September 18, 2008

Strike a Pose

So, a couple posts ago we discussed the misprinted federal Duck Stamp, which I am now referring to as the “Tramp Stamp” (thanks, Rachel, for coming up with that). While the Tramp Stamp made me cringe as an editor, it also made me excited as a proud Bird Geek to tell you about the beautiful bird it features.

Your BOTW is the northern pintail.

Fact: Some of the Web sites I read this week said the northern pintail was “the greyhound of the air.” That’s nice, I suppose, but I think “the supermodel of the marsh” is more appropriate. Take a look at your field guide (you've all got one, right?) and you’ll see words like “lean, graceful silhouette,” “long, slender neck,” and “distinctive coloring.” Even its name evokes a nonexistent rear end. (Like all good supermodels, I’m sure pintails swear they LOVE to eat.)
Fact: The male northern pintail sports a chocolate brown head, white neck and underparts, and very long central tail feathers that look like a sharp little point extending from its black rear end. Hence the name pintail.
Fact: While the female pintail got screwed as usual in the coloring department (brown with more brown), she does sport the beautiful pintail shape, minus the extra-long tail.
Fact: The northern pintail eats grain, seeds, weeds, aquatic insects, and crustaceans (especially during breeding season). It picks food from the ground and also feeds on the surface of the water.
Fact: The northern pintail will also upend itself in shallow water to reach food on the bottom. I think the pintail boasts two advantages over competitors (aka mallards) in this arena: Its long neck helps it reach food in deeper waters. And its fabulous pintail looks so much better for what is basically a butt shot. (For an example of a not-so-fabulous butt shot, please refer to the video of me chasing geese.)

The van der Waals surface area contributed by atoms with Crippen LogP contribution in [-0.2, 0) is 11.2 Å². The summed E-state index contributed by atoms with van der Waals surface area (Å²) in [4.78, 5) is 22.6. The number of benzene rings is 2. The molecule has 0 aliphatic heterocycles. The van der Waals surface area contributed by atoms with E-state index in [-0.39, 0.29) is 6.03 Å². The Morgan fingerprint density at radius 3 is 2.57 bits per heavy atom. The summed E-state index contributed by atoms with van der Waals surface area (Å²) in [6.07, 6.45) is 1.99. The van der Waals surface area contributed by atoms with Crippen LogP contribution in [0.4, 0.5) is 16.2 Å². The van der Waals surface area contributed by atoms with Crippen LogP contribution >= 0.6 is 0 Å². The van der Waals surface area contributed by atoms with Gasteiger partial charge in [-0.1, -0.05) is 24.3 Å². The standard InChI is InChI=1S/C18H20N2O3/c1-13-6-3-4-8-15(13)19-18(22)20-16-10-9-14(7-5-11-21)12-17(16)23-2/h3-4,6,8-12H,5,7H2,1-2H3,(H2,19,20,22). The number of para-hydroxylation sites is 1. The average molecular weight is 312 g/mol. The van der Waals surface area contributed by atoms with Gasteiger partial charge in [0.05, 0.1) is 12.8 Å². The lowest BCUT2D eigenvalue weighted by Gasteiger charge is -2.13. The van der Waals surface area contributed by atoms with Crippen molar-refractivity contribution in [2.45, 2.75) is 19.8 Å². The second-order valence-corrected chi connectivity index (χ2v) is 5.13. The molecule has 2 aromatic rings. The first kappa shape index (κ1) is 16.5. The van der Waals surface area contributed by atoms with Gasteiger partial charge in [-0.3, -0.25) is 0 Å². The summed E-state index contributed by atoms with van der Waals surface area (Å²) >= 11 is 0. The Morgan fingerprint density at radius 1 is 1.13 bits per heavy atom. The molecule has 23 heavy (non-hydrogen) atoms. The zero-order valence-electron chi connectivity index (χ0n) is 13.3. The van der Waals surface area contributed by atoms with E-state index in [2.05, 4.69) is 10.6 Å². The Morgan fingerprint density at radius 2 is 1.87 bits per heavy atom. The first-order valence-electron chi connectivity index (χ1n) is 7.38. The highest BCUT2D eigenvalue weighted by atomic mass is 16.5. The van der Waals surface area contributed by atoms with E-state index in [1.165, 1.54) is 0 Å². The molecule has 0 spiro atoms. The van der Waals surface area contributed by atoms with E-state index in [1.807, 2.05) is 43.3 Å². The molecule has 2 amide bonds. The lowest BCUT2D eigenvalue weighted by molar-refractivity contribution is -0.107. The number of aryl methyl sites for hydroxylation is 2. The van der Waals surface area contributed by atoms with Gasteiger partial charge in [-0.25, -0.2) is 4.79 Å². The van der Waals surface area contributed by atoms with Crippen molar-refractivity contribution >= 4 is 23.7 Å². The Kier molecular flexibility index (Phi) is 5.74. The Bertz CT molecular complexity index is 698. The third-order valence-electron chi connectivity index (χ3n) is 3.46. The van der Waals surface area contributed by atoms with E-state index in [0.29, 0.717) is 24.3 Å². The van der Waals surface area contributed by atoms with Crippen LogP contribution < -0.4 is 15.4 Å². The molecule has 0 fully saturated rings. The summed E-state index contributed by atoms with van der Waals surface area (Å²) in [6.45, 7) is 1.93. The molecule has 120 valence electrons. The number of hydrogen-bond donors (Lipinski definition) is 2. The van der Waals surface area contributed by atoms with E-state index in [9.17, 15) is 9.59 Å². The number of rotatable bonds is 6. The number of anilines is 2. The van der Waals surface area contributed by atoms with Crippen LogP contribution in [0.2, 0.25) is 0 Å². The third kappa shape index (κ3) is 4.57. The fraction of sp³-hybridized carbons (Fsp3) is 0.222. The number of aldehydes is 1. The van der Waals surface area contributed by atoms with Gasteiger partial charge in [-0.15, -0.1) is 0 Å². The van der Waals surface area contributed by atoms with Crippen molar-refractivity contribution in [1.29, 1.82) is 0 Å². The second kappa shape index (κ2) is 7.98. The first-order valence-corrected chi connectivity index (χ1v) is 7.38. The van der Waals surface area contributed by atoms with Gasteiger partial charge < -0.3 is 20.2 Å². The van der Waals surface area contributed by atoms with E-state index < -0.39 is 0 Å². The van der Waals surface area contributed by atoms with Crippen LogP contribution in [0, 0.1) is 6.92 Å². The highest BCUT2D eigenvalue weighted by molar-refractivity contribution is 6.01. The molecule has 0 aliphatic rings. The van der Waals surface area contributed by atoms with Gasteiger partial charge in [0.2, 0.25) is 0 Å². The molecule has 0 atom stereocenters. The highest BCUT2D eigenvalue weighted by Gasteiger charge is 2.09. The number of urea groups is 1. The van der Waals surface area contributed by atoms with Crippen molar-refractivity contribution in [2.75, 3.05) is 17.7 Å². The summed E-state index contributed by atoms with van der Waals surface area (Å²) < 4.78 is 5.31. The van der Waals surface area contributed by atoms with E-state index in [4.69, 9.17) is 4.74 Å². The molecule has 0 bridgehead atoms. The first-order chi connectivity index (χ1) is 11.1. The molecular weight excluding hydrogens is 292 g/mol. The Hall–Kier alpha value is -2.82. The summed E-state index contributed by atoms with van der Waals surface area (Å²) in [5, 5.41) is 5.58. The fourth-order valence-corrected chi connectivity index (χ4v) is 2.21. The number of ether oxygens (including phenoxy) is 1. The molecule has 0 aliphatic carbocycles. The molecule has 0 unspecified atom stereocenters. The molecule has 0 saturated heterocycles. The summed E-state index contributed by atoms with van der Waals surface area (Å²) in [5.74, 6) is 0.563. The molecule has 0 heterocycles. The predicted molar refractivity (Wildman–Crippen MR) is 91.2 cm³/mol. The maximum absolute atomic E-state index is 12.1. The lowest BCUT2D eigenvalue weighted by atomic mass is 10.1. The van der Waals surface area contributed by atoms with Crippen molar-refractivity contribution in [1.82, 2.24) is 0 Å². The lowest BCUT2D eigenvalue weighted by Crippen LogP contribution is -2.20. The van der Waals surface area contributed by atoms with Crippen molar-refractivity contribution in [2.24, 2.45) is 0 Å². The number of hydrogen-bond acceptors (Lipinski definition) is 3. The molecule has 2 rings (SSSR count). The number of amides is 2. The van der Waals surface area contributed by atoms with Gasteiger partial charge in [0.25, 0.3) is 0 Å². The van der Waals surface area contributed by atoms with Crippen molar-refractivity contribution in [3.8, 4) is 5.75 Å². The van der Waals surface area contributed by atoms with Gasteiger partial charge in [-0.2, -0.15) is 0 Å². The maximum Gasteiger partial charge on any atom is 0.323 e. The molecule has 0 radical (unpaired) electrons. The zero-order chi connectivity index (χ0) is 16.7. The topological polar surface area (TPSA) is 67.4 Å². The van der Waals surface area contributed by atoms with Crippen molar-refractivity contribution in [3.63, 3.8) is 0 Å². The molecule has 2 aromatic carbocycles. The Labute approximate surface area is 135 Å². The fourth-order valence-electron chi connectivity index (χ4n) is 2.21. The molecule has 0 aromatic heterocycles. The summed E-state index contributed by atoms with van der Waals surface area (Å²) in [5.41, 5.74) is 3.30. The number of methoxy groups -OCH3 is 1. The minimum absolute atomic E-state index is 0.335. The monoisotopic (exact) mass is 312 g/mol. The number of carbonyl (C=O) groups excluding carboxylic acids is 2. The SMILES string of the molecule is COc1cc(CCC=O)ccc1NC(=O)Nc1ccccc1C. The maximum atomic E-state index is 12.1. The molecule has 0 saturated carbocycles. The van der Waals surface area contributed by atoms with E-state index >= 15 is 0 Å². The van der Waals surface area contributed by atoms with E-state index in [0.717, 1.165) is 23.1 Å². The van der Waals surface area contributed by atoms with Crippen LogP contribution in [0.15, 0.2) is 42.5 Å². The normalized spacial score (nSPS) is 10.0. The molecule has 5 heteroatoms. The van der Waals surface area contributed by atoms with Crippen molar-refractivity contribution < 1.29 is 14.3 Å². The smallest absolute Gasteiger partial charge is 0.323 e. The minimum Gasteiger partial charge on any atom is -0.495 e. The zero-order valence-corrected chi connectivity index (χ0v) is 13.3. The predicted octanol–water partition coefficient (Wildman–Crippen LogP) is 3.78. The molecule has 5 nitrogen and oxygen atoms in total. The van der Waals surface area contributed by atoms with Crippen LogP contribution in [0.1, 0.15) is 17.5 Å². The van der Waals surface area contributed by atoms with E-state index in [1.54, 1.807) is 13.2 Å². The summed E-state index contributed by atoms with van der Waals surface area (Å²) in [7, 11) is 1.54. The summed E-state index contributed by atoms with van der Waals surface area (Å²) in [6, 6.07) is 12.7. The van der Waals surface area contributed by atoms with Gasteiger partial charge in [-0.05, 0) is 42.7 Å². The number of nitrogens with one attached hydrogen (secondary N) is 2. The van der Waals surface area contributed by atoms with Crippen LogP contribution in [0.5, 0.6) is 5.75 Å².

Fact: The Great Salt Lake has one of the world’s largest wintering colonies of northern pintails. You can look for them while driving a quiet 55 mph on Legacy Highway.
Fact: Pintails are one of the first ducks to arrive on breeding grounds in the spring. They breed throughout Alaska and Canada. They actually form pairs, though, during the fall and winter before they reach the breeding grounds. So, we'll probably have pintails hooking up right here in Utah soon. Ahh.
Fact: Pairs are often formed through long “chase” displays. One or sometimes an entire group of males will chase in flight after an unattached female. Whichever male refuses to give up the chase wins.
Fact: The act of copulation generally takes place on water. The male swims up behind his mate and bites her neck feathers to hold on.
Fact: While doing research for this piece, I learned about “forced copulation,” which is rather common in pintails and other ducks. Forced copulation is basically just like it sounds, but it usually takes place on land instead of water. Different kinds of ducks are known for doing it to each other. Biologists speculate forced copulation might be one of the reasons there are so many weird duck hybrids out there.
Fact: Once on the breeding grounds, the female will scrape out a nest bowl in the dirt. She does this by dropping on her breast and pivoting in a circle while scraping her feet. I’d like to see Kate Moss do that!
Fact: Dear old dad does not stick around to help incubate the eggs or see them hatch. But as the supermodel of the marsh, he probably has more important things to do.

This has been Your BOTW.

picture: Wikimedia Commons
Second picture: Flickr


doug said...

Ahem, according to the Utah Department Of Transportation, it's the "Legacy PARKWAY." And please observe the posted speed limit, for the sanity of the birds. And me.

I like how the pintails usually eat crustaceans during breeding season. Someone should tell them about chocolate-covered strawberries, in case clams and oysters get old.

Patrick said...

I don't even know where to start with this one so:

1) Do the pintails also use a little blow to keep them going through those long photo shoots and afterparties?

2) Do they eat crustaceans because they are an aphrodesiac?

3) Isn't forced copulation another term for rape? "Geez officer, it was just forced copulation!"

Mean Amy said...

I just appreciate how sophisticated these birds are. Much more so than those dumpy hummingbirds.

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